Research overview by Ceren Kabukcu in the European Association of Archaeologists Newsletter.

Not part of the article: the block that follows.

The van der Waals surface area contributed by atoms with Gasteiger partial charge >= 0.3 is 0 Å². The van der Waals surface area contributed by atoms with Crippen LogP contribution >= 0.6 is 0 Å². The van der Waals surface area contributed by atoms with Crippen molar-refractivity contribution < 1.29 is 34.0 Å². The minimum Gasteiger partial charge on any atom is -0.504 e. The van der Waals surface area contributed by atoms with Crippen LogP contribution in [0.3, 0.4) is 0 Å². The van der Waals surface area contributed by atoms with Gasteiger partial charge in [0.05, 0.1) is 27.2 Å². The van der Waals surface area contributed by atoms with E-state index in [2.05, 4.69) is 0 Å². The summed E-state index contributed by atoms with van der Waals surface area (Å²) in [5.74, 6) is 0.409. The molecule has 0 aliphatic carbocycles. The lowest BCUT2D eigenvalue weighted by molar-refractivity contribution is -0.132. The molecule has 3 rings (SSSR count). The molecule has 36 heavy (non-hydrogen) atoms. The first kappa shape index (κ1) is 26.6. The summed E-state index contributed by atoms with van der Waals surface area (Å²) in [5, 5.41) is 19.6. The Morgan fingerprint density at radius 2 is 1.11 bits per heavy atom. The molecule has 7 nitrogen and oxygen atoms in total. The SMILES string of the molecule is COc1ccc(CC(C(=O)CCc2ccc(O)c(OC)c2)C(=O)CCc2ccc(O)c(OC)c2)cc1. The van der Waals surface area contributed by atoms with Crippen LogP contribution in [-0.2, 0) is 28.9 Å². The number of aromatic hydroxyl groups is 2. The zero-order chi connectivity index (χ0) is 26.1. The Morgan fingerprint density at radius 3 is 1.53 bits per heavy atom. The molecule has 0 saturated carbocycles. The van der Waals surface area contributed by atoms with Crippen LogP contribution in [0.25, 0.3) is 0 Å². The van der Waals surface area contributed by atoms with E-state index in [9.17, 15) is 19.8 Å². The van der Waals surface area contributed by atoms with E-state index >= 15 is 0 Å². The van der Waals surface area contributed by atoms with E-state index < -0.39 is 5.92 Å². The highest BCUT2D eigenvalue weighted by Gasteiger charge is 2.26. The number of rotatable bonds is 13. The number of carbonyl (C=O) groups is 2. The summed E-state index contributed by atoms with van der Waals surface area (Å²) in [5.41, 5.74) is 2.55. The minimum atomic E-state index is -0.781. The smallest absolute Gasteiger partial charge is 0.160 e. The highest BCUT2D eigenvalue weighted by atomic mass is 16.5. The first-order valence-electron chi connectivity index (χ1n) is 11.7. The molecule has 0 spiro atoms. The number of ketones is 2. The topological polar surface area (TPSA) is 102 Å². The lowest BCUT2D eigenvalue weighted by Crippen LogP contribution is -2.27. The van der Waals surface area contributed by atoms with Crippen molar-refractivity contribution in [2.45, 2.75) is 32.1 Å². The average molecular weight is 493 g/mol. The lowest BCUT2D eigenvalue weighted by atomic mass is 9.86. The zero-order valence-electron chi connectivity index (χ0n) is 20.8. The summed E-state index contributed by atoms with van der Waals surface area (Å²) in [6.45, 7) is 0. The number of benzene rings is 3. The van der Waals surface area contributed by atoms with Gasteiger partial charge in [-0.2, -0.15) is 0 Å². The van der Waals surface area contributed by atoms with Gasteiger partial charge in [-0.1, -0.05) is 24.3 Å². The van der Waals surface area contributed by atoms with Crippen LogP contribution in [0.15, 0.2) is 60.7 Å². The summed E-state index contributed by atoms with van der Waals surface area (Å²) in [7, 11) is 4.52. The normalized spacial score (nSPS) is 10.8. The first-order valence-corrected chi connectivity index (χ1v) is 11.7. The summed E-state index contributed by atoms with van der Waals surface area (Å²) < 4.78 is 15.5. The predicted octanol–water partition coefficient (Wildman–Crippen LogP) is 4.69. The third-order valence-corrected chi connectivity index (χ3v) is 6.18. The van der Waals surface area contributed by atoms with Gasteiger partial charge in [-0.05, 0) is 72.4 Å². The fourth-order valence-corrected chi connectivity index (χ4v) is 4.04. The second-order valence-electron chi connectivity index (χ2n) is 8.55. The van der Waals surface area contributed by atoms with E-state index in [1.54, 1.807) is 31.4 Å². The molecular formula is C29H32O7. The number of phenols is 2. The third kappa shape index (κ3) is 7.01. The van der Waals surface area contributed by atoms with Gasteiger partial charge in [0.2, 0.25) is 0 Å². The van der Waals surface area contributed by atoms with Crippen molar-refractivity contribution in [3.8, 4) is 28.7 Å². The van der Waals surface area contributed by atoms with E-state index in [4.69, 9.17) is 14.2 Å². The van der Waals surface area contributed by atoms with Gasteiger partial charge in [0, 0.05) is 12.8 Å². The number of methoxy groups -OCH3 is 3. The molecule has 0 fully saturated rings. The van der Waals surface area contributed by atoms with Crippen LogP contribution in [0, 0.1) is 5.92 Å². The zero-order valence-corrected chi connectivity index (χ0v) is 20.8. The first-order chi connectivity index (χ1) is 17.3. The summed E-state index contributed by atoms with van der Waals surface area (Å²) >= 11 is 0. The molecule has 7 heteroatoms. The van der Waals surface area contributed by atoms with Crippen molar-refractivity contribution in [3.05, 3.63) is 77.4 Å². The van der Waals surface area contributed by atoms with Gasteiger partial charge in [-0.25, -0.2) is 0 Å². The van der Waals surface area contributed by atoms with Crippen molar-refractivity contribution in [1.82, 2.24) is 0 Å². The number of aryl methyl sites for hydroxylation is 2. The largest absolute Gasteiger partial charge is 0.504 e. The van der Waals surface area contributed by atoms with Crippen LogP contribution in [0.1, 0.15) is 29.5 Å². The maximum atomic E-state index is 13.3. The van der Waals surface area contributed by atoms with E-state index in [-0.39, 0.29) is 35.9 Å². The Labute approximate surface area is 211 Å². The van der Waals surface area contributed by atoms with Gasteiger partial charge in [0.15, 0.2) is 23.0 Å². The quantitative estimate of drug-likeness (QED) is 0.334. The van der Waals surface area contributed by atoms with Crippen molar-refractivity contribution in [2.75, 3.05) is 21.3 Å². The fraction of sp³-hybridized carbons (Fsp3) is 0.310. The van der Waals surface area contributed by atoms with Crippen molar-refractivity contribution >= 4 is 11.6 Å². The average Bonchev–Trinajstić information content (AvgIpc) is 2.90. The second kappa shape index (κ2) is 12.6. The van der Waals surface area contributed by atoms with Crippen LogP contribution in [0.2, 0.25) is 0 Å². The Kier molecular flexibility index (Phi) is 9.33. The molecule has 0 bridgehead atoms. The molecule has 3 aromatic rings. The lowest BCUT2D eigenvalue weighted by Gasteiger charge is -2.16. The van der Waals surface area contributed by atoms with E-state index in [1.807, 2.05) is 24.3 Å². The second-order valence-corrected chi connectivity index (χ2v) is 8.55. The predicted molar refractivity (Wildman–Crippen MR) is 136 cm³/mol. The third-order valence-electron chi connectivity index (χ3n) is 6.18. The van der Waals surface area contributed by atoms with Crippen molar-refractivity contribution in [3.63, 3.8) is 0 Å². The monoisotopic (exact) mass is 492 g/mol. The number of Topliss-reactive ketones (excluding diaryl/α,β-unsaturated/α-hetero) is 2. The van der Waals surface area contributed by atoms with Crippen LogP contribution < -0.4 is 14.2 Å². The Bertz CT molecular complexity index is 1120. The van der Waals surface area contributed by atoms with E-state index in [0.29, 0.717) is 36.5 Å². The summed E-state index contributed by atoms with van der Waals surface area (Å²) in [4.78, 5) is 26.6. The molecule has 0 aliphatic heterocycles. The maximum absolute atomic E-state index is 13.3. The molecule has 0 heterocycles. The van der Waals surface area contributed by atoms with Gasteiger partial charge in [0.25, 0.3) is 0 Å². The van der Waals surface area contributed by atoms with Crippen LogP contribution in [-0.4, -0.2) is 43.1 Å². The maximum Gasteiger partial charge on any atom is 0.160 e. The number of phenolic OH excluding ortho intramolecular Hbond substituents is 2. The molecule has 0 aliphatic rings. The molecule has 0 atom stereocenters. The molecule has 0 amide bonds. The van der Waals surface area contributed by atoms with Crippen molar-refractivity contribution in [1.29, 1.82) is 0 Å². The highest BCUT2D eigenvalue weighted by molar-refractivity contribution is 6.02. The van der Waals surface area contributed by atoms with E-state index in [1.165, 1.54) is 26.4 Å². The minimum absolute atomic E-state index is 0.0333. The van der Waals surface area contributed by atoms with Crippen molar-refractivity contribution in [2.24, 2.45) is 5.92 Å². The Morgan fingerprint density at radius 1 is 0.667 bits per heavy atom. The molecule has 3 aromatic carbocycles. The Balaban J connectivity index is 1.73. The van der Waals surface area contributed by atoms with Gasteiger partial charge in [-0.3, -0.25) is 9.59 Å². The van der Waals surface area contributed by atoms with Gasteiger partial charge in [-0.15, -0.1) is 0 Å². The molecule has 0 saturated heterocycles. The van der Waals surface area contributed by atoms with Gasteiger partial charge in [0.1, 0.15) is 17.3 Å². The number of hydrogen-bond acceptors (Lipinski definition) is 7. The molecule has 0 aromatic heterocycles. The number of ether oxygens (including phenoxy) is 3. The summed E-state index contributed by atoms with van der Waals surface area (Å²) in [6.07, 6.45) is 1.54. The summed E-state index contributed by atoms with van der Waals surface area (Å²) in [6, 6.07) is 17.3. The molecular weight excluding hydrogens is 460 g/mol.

The past few decades have seen mounting evidence of plant use by Palaeolithic hunter-gatherers drawn from plant residues on stone tools (Lippi et al. 2015), ancient tartar on teeth (Henry et al. 2011) and DNA from sediments (ter Schure et al. 2022), as well as plenty of evidence from the burnt remains of plants used as food and fuel. Without a doubt, prehistoric hunter-gatherers in most environments and across a considerable time depth relied on plants for survival and as a means to adapt to changing environments. And yet, research focusing on the protein components of prehistoric diets continues to persistently question the significance of plants, often considered to be ‘inferior’ food choices (Jaouen et al. 2019).

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